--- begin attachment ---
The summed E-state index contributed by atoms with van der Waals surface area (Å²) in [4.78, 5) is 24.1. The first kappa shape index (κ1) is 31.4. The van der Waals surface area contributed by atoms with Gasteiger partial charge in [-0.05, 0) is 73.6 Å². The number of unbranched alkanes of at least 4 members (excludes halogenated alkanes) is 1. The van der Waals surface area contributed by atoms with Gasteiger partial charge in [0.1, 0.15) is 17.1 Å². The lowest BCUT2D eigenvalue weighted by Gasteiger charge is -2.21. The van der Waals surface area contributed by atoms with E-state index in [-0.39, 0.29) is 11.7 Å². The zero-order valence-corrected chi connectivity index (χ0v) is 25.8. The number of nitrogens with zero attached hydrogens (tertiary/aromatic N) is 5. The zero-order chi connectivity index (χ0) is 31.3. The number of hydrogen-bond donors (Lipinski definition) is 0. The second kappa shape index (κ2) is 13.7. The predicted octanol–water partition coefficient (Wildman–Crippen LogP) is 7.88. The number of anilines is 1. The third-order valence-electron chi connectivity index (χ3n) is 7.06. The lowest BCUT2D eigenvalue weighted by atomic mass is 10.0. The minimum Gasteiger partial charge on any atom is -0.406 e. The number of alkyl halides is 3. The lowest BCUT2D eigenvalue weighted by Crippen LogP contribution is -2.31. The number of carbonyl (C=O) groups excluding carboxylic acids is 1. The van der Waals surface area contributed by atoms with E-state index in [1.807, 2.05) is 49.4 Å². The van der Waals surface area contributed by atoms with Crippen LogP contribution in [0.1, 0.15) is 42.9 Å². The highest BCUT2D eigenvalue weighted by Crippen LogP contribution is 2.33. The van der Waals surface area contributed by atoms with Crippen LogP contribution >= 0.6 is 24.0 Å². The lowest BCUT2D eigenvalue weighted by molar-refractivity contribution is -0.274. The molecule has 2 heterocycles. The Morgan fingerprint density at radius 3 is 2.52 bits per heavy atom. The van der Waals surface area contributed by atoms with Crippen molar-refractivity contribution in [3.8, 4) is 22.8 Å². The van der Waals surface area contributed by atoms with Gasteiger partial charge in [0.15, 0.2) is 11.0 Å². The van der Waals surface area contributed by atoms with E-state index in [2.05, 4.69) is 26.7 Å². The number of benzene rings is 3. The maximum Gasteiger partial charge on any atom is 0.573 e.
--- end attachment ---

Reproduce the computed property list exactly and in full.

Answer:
The summed E-state index contributed by atoms with van der Waals surface area (Å²) in [4.78, 5) is 24.1. The first kappa shape index (κ1) is 31.4. The van der Waals surface area contributed by atoms with Gasteiger partial charge in [-0.05, 0) is 73.6 Å². The number of unbranched alkanes of at least 4 members (excludes halogenated alkanes) is 1. The van der Waals surface area contributed by atoms with Gasteiger partial charge in [0.1, 0.15) is 17.1 Å². The lowest BCUT2D eigenvalue weighted by Gasteiger charge is -2.21. The van der Waals surface area contributed by atoms with E-state index in [-0.39, 0.29) is 11.7 Å². The zero-order valence-corrected chi connectivity index (χ0v) is 25.8. The number of nitrogens with zero attached hydrogens (tertiary/aromatic N) is 5. The zero-order chi connectivity index (χ0) is 31.3. The number of hydrogen-bond donors (Lipinski definition) is 0. The second kappa shape index (κ2) is 13.7. The predicted octanol–water partition coefficient (Wildman–Crippen LogP) is 7.88. The number of anilines is 1. The third-order valence-electron chi connectivity index (χ3n) is 7.06. The lowest BCUT2D eigenvalue weighted by atomic mass is 10.0. The minimum Gasteiger partial charge on any atom is -0.406 e. The number of alkyl halides is 3. The lowest BCUT2D eigenvalue weighted by Crippen LogP contribution is -2.31. The number of carbonyl (C=O) groups excluding carboxylic acids is 1. The van der Waals surface area contributed by atoms with E-state index in [1.807, 2.05) is 49.4 Å². The van der Waals surface area contributed by atoms with Crippen LogP contribution in [0.1, 0.15) is 42.9 Å². The highest BCUT2D eigenvalue weighted by Crippen LogP contribution is 2.33. The van der Waals surface area contributed by atoms with Crippen LogP contribution >= 0.6 is 24.0 Å². The lowest BCUT2D eigenvalue weighted by molar-refractivity contribution is -0.274. The molecule has 2 heterocycles. The Morgan fingerprint density at radius 3 is 2.52 bits per heavy atom. The van der Waals surface area contributed by atoms with Crippen molar-refractivity contribution in [3.8, 4) is 22.8 Å². The van der Waals surface area contributed by atoms with Gasteiger partial charge in [0.15, 0.2) is 11.0 Å². The van der Waals surface area contributed by atoms with E-state index in [2.05, 4.69) is 26.7 Å². The number of benzene rings is 3. The maximum Gasteiger partial charge on any atom is 0.573 e.